“Take a couple laps around Greenville-Pickens with Double Aught in his S550 Mercedes.”
Some call it premonition. Maybe fate. Maybe even the Hand of God. Whatever it was, The Old Yarnspinner should have seen it coming.
I wasn’t scared. Not once, from the time we rolled through the gate until, SEVERAL miles later, we stopped beneath the flag stand and the driver held his hand out, shaking with excitement, did anything like fear or thought of impending peril cross my mind.
Maybe it should.
Maybe I should have seen it coming.
Maybe I should have.
Maybe I should have said something like, “Uh, if you don’t mind stopping for a second, I will just get out here. I’m only 22 miles from my home and about a mile from a road where someone I know will be driving along within a few hours and give me a ride.”
But I didn’t. This was not my first time in a car being driven at speed on a real honest-to-God race track. Just a few decades ago I crawled in among the roll bars of Tiny Lund’s car, huddled down out of sight as we rolled by the flag stand, and started a lap, a very fast lap, around Alabama International Motor Speedway, a/k/a Talladega.
And Lund nailed it. Thankfully he didn’t run a full lap at full speed, but as I scrambled around looking for the perfect spot to hold on to when we crashed, I was thinking, “you are a smart guy, you have a Mensa Card. You are a certified brown-eyed genius, and you were dumb enough to let Tiny talk you into this. Man….you are SO dumb.” That was a long time ago, and Tiny isn’t with us anymore.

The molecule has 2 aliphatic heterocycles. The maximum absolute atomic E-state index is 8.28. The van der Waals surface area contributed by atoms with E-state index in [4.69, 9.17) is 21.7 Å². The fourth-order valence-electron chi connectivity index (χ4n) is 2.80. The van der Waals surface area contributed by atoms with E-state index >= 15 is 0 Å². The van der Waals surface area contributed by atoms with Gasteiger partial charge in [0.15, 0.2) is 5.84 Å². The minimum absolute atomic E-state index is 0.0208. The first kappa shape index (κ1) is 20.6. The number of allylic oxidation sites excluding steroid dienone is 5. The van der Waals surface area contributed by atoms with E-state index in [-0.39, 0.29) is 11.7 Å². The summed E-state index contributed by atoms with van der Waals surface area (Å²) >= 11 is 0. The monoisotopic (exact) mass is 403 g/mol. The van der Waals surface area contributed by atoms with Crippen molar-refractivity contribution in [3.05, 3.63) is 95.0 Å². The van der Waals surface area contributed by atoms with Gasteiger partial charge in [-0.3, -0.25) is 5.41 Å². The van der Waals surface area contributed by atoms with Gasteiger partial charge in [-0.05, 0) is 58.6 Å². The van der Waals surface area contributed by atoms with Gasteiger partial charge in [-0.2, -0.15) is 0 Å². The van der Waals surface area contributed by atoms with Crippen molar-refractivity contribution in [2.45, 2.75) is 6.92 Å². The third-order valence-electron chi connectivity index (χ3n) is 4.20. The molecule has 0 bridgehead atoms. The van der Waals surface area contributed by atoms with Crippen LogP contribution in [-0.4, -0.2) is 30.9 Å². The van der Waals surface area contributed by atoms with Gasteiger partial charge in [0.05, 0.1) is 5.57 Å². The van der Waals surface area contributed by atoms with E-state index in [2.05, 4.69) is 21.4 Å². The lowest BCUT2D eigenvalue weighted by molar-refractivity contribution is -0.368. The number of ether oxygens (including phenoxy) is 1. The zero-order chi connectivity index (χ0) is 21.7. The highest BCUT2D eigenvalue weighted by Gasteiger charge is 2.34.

I also had ridden around Road Atlanta in the back seat of a RENTAL car driven by none other than Al Unser Sr. with Mario Andretti in the passenger seat, and they talked casually about the track and the fast ways to get around it.
Skeered? I was petrified. Both times.
But I hadn’t crawled through any window or grabbed any roll bars. There weren’t any. And I didn’t consider myself dumb. I had enjoyed lunch with a very good friend, and we were riding in his “daily driver,” which when new cost more than any vehicle I have ever ridden in except maybe a Greyhound bus.
We had a conversation several times, about when David Pearson, with my pal in the passenger seat and Cotton Owens in the back seat, drove around Greenville-Pickens Speedway at speed; showing him where to have the car on the track (the line), where to lift off the gas and slam on the brakes, how to guide the car “across the bottom” through the corners, how to slide it out near the outside wall down the straightaways, getting ready to dive back inside going into the next turn.
I am talking about my big ole buddy, Bryan “Double Aught” Ramey.
Everyone in the car that day — Ramey behind the wheel and me behind the glovebox, beneath Pearson’s authograph on the sun visor, are firm in our belief that Pearson, known throughout the world as the “Silver Fox,” was the greatest race car driver of all time, in any type car, on any track, PERIOD. Pearson was the first driver to conquer Greenville-Pickens Speedway with natural talent alone and without a teacher. And he taught later track champions such as Butch Lindley, Donnie Bishop, and Buddy Howard how to get around the track in the shortest and fastest time as well.
As Pearson was putting Ramey’s car through its paces, in front of a crowded grandstand, he was teaching Double Aught the things a race car driver had to know. Now I, a man who made his mark in the racing world by recording the words of true racers, was being taken to school by a man who had been taught by Pearson and remembered every word.
So, from now on, I have a story I would never be able to tell properly. But boiled down, I know, deep down, that David Pearson taught me how to drive The Historic Half Mile. And here I was riding with a man whose driver’s training came from a dozen or so laps as Pearson’s passenger, and I wasn’t skeered.
And I should have been.
I kept remembering what Pearson said to Double Aught as he was putting this high-powered Mercedes through its paces back in 2008. “Them Germans got it figured out. This thang’ll run.”